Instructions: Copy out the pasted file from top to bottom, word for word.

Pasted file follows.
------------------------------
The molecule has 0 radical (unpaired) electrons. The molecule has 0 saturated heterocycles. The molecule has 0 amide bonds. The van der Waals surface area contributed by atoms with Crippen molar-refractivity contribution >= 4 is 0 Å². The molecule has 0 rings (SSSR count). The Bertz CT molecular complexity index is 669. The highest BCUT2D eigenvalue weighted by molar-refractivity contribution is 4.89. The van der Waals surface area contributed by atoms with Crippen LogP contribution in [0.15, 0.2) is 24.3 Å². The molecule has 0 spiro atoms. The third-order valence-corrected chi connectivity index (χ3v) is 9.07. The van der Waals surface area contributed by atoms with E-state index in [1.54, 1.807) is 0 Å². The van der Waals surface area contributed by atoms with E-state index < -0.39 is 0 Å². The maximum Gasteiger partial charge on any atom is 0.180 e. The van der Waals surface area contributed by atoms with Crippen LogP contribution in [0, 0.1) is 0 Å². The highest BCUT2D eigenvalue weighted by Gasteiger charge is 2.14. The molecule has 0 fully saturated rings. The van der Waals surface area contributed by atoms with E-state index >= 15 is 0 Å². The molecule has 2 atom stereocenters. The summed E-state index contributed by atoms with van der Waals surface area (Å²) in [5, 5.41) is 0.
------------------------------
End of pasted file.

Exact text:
The molecule has 0 radical (unpaired) electrons. The molecule has 0 saturated heterocycles. The molecule has 0 amide bonds. The van der Waals surface area contributed by atoms with Crippen molar-refractivity contribution >= 4 is 0 Å². The molecule has 0 rings (SSSR count). The Bertz CT molecular complexity index is 669. The highest BCUT2D eigenvalue weighted by molar-refractivity contribution is 4.89. The van der Waals surface area contributed by atoms with Crippen LogP contribution in [0.15, 0.2) is 24.3 Å². The molecule has 0 spiro atoms. The third-order valence-corrected chi connectivity index (χ3v) is 9.07. The van der Waals surface area contributed by atoms with E-state index in [1.54, 1.807) is 0 Å². The van der Waals surface area contributed by atoms with E-state index < -0.39 is 0 Å². The maximum Gasteiger partial charge on any atom is 0.180 e. The van der Waals surface area contributed by atoms with Crippen LogP contribution in [0, 0.1) is 0 Å². The highest BCUT2D eigenvalue weighted by Gasteiger charge is 2.14. The molecule has 0 fully saturated rings. The van der Waals surface area contributed by atoms with E-state index >= 15 is 0 Å². The molecule has 2 atom stereocenters. The summed E-state index contributed by atoms with van der Waals surface area (Å²) in [5, 5.41) is 0.